People have been craving entertainment throughout the coronavirus pandemic. For those who are fans of the performing arts, the sudden lack of performances could be seen as an annoyance, but for those artists whose livelihoods depend on performing, the pandemic has caused monumental financial stress.
Before COVID-19, performing artists were commonly underpaid, and both federal and state funding for the arts was less than ideal. Many artists hold a second job to help financially support themselves, but many of these service industry jobs have also been cut. There is limited government assistance for art departments, and freelance opportunities have dried up in recent months.
“There are a lot of challenges because you are a highly educated person. In a lot of cases you’ve gone through training and college and, yet technically, only qualified for jobs that are in the arts, and those are still low paying,” assistant professor of theater Addie Barnhart said.
As passionate performers attempt to cre- ate art during this time, they have found themselves in uncharted territory and unsure of what to do next.
“What people can do right now is advo- cate for their own comfort level and for their own interest, and if they don’t want to go to things in person, support those things that are online,” said George Dippold, performing arts coordinator at Pottawattamie Arts, Culture and Entertainment.
PACE opened in February 2020, and its first show, “The Music Man,” was shut down after only two performances due to the pandemic.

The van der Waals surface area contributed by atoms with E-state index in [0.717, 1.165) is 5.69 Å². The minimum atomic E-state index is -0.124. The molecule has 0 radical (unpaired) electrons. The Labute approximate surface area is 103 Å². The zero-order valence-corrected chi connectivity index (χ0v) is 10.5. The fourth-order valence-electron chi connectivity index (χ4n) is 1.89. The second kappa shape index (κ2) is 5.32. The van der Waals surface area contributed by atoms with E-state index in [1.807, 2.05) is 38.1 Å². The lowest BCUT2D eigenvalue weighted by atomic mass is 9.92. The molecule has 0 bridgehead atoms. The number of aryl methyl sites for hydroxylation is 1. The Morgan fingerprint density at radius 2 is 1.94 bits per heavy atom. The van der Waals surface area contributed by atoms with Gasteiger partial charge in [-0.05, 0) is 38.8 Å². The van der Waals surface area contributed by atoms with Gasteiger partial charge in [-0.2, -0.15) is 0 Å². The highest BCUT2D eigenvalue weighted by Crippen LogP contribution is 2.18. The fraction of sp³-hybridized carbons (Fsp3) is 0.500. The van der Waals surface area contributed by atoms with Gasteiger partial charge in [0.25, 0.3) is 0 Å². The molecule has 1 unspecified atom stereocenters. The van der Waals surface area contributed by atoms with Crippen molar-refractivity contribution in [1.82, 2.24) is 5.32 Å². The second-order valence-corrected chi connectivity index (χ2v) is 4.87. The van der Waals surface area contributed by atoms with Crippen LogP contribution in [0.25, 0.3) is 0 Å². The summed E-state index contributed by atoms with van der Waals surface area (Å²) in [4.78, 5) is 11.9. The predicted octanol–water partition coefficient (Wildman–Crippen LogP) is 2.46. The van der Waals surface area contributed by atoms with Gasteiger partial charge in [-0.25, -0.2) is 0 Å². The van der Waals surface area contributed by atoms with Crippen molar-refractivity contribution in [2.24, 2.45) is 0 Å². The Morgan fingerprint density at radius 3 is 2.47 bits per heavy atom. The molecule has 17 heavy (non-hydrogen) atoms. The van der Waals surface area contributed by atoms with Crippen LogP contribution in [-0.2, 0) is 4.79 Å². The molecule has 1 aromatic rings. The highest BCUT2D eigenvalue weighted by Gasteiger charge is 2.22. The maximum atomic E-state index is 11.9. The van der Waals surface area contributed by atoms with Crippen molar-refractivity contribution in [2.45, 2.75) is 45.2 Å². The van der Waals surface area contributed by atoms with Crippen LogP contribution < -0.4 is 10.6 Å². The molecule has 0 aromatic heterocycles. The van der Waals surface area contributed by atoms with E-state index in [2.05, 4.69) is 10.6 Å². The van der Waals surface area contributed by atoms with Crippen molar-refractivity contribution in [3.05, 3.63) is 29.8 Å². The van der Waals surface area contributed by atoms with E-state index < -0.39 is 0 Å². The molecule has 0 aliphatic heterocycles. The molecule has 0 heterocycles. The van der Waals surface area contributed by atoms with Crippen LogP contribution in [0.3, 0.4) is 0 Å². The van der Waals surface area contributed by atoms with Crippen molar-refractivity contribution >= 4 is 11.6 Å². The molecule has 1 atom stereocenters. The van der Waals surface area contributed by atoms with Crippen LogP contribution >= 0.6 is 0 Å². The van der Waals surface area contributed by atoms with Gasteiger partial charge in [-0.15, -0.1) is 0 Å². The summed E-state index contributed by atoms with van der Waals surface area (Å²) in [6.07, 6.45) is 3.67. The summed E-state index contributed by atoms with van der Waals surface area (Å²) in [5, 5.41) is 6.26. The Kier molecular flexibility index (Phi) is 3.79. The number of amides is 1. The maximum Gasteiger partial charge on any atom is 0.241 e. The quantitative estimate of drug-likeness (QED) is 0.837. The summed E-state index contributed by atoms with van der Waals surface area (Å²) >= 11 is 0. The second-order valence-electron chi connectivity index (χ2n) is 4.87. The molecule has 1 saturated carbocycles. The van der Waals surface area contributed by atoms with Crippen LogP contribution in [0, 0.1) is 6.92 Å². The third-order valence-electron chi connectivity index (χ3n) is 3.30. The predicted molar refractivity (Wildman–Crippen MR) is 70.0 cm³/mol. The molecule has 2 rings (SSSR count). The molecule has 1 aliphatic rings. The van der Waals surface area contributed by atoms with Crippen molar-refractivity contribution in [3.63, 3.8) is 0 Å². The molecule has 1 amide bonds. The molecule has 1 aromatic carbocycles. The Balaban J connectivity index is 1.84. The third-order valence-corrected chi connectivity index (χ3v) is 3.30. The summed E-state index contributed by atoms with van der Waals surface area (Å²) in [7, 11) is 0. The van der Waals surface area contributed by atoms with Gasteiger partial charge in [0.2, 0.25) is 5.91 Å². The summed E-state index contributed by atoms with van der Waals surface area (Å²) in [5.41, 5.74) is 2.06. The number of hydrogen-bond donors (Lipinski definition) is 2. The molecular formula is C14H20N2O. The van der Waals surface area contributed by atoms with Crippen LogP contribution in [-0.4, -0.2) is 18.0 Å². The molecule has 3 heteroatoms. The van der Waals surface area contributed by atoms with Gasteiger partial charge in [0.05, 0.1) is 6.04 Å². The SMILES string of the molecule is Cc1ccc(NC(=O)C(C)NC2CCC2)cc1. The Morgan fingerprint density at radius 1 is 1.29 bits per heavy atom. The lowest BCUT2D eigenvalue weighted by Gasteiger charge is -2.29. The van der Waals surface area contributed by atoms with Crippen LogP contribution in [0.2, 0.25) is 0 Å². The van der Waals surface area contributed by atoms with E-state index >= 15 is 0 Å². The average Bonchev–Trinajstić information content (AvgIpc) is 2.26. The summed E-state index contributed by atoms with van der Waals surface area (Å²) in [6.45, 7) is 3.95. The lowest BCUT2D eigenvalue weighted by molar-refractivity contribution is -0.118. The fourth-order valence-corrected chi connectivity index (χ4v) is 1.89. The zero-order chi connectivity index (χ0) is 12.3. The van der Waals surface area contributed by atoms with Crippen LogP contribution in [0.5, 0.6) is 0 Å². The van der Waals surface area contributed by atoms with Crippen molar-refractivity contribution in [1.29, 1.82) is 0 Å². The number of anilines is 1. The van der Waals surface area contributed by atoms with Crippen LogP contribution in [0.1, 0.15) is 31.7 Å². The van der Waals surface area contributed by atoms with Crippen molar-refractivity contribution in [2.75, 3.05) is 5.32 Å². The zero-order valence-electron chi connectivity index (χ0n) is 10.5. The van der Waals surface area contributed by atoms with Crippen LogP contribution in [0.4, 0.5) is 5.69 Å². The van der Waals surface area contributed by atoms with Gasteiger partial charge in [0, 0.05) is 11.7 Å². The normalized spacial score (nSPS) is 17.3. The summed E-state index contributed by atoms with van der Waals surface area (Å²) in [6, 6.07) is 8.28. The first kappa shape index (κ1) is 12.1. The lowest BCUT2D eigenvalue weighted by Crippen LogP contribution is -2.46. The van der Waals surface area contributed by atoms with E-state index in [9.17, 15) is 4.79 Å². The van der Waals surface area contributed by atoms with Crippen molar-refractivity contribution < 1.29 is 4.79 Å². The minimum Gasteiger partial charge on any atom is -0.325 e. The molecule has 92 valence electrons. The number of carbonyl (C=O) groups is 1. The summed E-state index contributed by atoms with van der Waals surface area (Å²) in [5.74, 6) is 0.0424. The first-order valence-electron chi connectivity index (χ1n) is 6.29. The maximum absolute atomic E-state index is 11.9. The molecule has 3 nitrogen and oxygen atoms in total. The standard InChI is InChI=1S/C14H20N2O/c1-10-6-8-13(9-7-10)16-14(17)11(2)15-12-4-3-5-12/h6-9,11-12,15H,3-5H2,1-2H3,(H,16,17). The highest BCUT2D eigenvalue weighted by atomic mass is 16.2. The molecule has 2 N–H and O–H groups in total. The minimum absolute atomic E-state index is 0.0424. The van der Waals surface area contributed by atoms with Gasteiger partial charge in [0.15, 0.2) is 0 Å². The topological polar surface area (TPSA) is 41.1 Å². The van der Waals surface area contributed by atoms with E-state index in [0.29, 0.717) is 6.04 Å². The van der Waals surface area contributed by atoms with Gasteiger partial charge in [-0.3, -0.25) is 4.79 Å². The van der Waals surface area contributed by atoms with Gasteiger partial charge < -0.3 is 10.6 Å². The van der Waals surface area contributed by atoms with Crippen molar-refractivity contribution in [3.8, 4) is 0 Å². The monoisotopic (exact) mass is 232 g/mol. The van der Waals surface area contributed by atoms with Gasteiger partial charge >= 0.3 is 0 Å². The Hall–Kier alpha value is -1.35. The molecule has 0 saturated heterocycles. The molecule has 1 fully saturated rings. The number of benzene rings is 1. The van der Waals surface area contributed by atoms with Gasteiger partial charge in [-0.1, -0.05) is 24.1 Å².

It has been attempting a phased reopening, as it feels pressure to stay active as a new organization in the community. PACE does this by working with partner groups for orchestra, ballet and community theater. The building is meant to be a multipurpose hub for these partner organizations and the community as a whole.
While staying involved during this time can be difficult, supporting virtually or sharing how you might attend a performance are great ways to stay involved with the arts community right now.
“I would really prioritize being in dialog with one another,” Dippold said.
Emma Givens, a touring theater artist, educator and community activist, has been applying for grants to create work for other communities; her most recent play’s debut was canceled due to COVID-19. Givens sees theater as a way to help communities heal and productively change in the future, which is one reason why she is so passionate about finding more opportunities to write plays and perform soon.
“The thing that is important about theater — that I think people forget — is that it is a really powerful tool for healing, for com- munity building, for starting conversations,” Givens said.
“There is so much going on in the world right now and in the U.S. right now that I think that theater can play a really huge part in helping us do the healing that we need to do as a society, as a country and as individu- als,” she said.
The performing arts have developed and changed during COVID-19, which is something Givens would like to see continue in the future. Expanding the representation of those in the arts, as well as the communities that are able to get involved, are key issues for creating a more inclusive space in the theater.
The regional performing arts community of Omaha has not been put on pause, and neither should the enthusiasm and involvement of the community. Supporting artist relief funds or looking for volunteer opportunities are both ways to show support during this time.
“People in the arts are the change-makers, we are the people on the front line of creative thinking, we are taught to be adaptable, we know how to work on a very little budget and create something incredible out of that,” said Barnhart.